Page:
Sunday, 24 August 2014

Collecting Happy Memories

We've just spent a bit of quality time with our amazing grandkids. I have to admit that I am now exhausted but it was lovely to see them and I've gathered up lots of happy memories while we were there. We saw monkeys in the monkey forest playing and chasing each other. We played on the swings in the local park and I plucked up the courage to swing high, like when I was a kid. Then there were the stories that we read together and the games that we created whilst crawling on the floor. The best memories are the hugs and kisses and the words, "I love you, Grandma Ros and Grandpa Rod".

Those happy memories will keep me going for a little while until we can meet up again. (Why can't families all live round the corner from each other like in the olden days or am I wearing those tinted specs again?) But I came away from our visit with more than happy memories. I came away with a wise piece of advice from my son. (Don't you love it when your kids become wiser than you?!) On our last evening there he put little grandson to bed and came down saying, "I always like to leave him with a happy thought to take with him as he goes off to sleep. Tonight he chose the baby monkeys playing in the forest."



A lot of life is about what's in our heads, isn't it. We can think about something lovely and smile or we can think about something awful and grimace. It sounds like an obvious choice and if it was as easy as that then we'd all spend all our time thinking lovely thoughts. For me the hardest times are those hours in the middle of the night, but maybe I can turn that around if I listen to my son's advice and take a happy thought with me when I go to sleep. (If you're reading this, Son, and I know that you often do, then thanks. I'll certainly give it a go.)

Daughter update: I'm so pleased to report that my daughter is recovering well following major surgery earlier in the summer. She's hoping to get back to work after the Bank Holiday week. Thanks to everyone who sent her get well wishes.
Children's Book of Richard III update: We have almost sold out of the first print run. Because there were one or two small changes required, this next print run has become a 2nd edition. Apologies if you wanted to order a copy this week. The 2nd edition will be available either online or in person from The Reading Shop in about two weeks' time.

Thursday, 14 August 2014

Writing About Food

Our writing workshop met this morning and I suggested we do a writing exercise before getting on with our critiquing. I chose an exercise from one of my favourite and well-used books, Writing Down the Bones by Natalie Goldberg. She recommends a short session (we did five minutes) of brainstorm/freeflow writing followed by a further session to edit some or all of the material produced and then to share the pieces out loud.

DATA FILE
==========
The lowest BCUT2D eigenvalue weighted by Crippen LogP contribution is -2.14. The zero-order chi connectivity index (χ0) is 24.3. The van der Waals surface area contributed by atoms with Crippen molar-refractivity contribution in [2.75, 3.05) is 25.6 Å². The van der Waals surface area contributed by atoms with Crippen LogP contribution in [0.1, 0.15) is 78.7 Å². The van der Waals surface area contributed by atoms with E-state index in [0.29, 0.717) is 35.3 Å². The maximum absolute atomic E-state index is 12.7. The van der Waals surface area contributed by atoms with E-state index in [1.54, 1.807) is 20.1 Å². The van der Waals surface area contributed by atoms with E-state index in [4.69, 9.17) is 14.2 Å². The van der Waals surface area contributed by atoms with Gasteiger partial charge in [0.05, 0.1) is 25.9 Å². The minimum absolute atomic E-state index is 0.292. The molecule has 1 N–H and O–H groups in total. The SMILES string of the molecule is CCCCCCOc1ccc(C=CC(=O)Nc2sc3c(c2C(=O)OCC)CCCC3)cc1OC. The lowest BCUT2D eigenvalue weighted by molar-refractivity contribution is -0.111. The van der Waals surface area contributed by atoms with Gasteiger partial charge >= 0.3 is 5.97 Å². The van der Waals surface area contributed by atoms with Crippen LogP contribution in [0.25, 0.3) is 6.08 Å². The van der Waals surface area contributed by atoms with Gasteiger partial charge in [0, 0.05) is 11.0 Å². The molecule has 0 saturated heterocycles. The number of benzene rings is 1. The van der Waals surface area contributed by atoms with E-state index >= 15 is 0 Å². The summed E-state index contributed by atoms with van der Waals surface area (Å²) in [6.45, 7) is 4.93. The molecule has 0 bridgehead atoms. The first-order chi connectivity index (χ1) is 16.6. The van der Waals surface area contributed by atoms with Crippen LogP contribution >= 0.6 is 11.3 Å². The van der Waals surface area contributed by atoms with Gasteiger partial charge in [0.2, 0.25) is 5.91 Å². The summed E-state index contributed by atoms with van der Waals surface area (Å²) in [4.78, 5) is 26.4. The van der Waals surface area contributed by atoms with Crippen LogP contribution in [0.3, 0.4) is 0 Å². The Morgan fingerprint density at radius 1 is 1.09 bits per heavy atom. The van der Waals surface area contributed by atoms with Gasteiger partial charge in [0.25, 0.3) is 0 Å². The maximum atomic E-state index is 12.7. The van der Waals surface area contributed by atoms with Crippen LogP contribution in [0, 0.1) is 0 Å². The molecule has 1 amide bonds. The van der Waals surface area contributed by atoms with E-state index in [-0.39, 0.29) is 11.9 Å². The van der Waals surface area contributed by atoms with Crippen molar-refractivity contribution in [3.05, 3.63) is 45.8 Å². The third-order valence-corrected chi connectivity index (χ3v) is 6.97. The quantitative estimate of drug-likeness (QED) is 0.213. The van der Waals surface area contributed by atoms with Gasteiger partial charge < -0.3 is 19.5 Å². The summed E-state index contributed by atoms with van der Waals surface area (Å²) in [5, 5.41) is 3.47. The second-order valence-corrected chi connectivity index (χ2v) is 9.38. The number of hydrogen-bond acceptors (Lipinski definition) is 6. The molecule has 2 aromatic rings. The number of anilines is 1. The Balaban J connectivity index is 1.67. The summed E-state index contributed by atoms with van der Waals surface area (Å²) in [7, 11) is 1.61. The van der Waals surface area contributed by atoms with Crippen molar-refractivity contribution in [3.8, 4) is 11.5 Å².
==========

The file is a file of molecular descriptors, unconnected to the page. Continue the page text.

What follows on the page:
I had chosen food for our writing exercise, anything to do with food. I guessed that each of us would produce something totally different and I was right. We heard about the bulk cooking of pizzas for a family gathering and the way that food can touch the memory like no other sensation can. We were taken into a French kitchen with its rich atmosphere and pungent aromas. We mused at the way in which a trip to the market to buy cherries turned into memories of an aunt and her hat-purchasing fetish and we had a mouthwatering account of all the foods that we have, over the years, brought along to our monthly lunch gatherings. (Yes, we are ladies who lunch as well as ladies who write!)

Although most of us are fiction writers, every piece of writing was based on true events, most of them long-ago memories. This was also true of the piece I'd written, except it isn't a long ago memory. It happened yesterday. I wrote it in short poetry-style lines. It's not meant to read as a poem. It was just the way it fell from my pen:

I love cheese,
creamy yellow cheese, 
crunchy mature cheese, 
soft runny French cheese, 
the kind that stinks out your fridge,
cheese wrapped in nettle leaves,
even blue-veined cheese,
but yesterday I wanted cheese scones for lunch.

We called at the bakers.
They only had cheese straws.
We popped into the deli
But baclava doesn't do it for me.
We had soup for lunch instead
and I disappeared off to write,
trying to ignore the noises from the kitchen.
Clunk, whir, click.

Teatime.
He brought me a steaming mug of tea 
and a plate of tiny, round,
perfectly formed,
cheese scones.
They dissolved on my tongue.
From a man of few words 
They spoke a million.

Only one left. Proof of the pudding...

Friday, 8 August 2014

Nothing Lasts Forever

Website Launch

It's been a long and hard year of work but the task to catalogue our old and crumbling cemetery is nearing completion. For those of you who have expressed an interest in the project, please visit the official Project Website at Jewish-Gilroes It helps to explain why I've not been around much on the Bloggersphere recently.

Nothing lasts forever. This photograph shows some of the older stones as they were last year. Sadly, since then, even more stones in this part of the cemetery have become unsafe. Every time we go to the cemetery we see that the Council have erected more and more orange netting. It surrounds the dangerous stones; the ones that are crumbling or have succumbed to subsidence.

I know that even the Internet and Websites don't last forever but I hope that we've preserved something; the images of the graves, information about the people buried there. It's all on the Website for future generations.

This has been a really worthwhile project and I'm extremely grateful to the Heritage Lottery Fund for all their support but I can't wait to get back to writing something frivolous, something purely fictional. I think I can feel one of my ditty-style poems coming on!


Wednesday, 30 July 2014

Describing a life in 500 words

By the end of August I hope to have completed most of the text for the Website that records the cataloguing of all the graves in our local cemetery. As soon as it’s done I will post up the url because I’m starting to feel quite proud of it, but there’s a lot of hard work still to be done.

The original project plan was to select one or two of the older stones and research the life ‘behind the stone’. In other words we’d write up a short biog in no more than 500 words. In practice it’s almost impossible to describe a life in 500 words especially as we are including contributions made to the local and wider community, family, interests, career, and the journey that led to Leicester – particularly interesting as a lot of the graves are for people who survived pogroms and holocaust atrocities.